Haven’s Carla Gran holiday park in Fleetwood granted extension to open until end of November

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The Haven Cala Gran Holiday Park in Fleetwood will be able to stay open until the end of November this year.


The holiday park of Fleetwood Road, a brand of Bourne Leisure Group, submitted proposals in June for it to extend the holiday season.

Normally the park would close at the latest on November 8, a decision that was made by town hall officials back in 1988.

However bosses for the holiday park company said that due to the Covid-19 pandemic, there was a need to open the park to ‘benefit the local community.

Cala Gran Holiday Park in FleetwoodCala Gran Holiday Park in Fleetwood

In the application sent to Wyre Council officials, it says: “This application seeks to facilitate the opening of the park until November 30 this year. The mandated closure of tourism, retail and leisure businesses across the UK has had a stark impact, particularly upon communities that are heavily reliant on visitors to support the local economy.

“Provided that the necessary restriction are lifted, Bourne would like to open Cala Gran Holiday Park to guests for longer this year.

“This extension to the holiday season will have direct and important benefits for the local economy through the provision of jobs for the local community and through spending in Wyre.”

The plans were approved by Fylde Council and a temporary relaxation of the regulations are now in place, however the closing date will return to November 8 for next year.

How you can see the Red Arrows this Saturday in Blackpool

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The world famous Red Arrows will be paying a flying visit to the Fylde coast this weekend.


The RAF’s aerobatic display team will be using Blackpool Airport as a stopping off point for their scheduled appearance at the Isle of Man bank holiday airshow.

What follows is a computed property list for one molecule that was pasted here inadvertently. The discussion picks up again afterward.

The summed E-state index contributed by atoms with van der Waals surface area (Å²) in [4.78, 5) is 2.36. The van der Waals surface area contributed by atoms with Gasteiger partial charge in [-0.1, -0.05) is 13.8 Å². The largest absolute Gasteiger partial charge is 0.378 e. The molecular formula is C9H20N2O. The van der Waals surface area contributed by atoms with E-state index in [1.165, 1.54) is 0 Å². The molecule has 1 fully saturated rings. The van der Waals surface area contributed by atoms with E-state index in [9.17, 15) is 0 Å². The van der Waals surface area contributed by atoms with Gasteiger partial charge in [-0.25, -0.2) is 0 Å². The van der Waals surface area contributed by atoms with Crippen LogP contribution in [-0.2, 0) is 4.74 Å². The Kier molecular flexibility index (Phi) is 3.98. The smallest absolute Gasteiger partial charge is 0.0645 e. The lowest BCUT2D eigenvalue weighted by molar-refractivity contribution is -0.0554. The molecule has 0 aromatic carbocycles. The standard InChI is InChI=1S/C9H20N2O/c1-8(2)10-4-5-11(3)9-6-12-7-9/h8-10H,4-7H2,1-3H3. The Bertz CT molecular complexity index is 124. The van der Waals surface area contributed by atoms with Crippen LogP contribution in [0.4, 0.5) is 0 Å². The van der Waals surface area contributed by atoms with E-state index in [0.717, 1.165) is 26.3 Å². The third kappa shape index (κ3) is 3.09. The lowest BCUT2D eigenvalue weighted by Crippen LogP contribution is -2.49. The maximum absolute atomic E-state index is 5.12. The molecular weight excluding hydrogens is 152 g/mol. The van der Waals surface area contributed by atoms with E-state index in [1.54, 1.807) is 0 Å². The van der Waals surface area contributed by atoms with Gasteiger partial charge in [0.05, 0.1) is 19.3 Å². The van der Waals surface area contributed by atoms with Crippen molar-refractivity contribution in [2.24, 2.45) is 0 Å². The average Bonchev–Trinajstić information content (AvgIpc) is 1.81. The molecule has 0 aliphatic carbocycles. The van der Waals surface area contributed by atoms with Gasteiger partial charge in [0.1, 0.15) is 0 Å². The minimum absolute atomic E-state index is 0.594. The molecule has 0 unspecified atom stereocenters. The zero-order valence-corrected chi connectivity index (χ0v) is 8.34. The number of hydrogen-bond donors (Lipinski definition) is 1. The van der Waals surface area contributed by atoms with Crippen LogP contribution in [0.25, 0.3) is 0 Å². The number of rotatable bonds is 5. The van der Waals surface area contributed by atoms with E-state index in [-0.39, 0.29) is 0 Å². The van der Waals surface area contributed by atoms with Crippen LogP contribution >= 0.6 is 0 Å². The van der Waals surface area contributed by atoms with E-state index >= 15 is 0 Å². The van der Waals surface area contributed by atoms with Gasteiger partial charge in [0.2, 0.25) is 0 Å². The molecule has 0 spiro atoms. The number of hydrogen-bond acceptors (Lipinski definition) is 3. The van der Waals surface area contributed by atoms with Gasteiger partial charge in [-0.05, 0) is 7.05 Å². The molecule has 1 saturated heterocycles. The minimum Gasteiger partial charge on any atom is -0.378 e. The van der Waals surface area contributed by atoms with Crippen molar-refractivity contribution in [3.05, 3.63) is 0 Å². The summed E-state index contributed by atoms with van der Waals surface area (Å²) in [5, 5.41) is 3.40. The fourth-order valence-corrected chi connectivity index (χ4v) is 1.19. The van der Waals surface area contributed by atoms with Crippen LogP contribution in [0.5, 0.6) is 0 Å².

The Reds, regular visitors to Squires Gate over the years, will be gracing the skies of the Fylde coast on Saturday, August 28.

Airport bosses are encouraging fans to come a long a get a close view by using its new park and ride carpark, which costs £15, and then spending the day in Blackpool enjoying the attractions.

The Red Arrows will be in Blackpool on Saturday

The Red Arrows will be in Blackpool on Saturday

Here are the times the Red Arrows will be in town:

Morning arrival time: 11.30 am.

Morning departure time: 14:12 pm.

Afternoon arrival time: 15.00 pm.

The Red Arrows will not be displaying in Blackpool this year, but they will be at the airportThe Red Arrows will not be displaying in Blackpool this year, but they will be at the airport

Afternoon departure time: 17.30 pm.

The Red Arrows will fly over Douglas bay at 2.30pm on what is being called the Super Manx bank holiday weekend, created for the second year by moving the TT’s senior race day.

Their annual appearance at the Blackpool Airshow will have to wait however, since the Blackpool Airshow was cancelled for 2021 due to ongoing uncertainty about the coronavirus pandemic and the gathering of large crowds.

Next year, the event is back on the schedule and pencilled in for August 6 and 7.

The aircraft will stop over at Squires Gate on their way to the Isle of Man

The aircraft will stop over at Squires Gate on their way to the Isle of Man

Blackpool’s youngest politician shares vision of brighter future as he takes up Council job

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Blackpool’s youngest elected leader, who bravely ventured into the world of politics when he was just 15, has shared his vision of a brighter future for the resort’s struggling youths.

MYP Andrew Speight filming for the Make Your Mark vote on Blackpool Promenade

MYP Andrew Speight filming for the Make Your Mark vote on Blackpool Promenade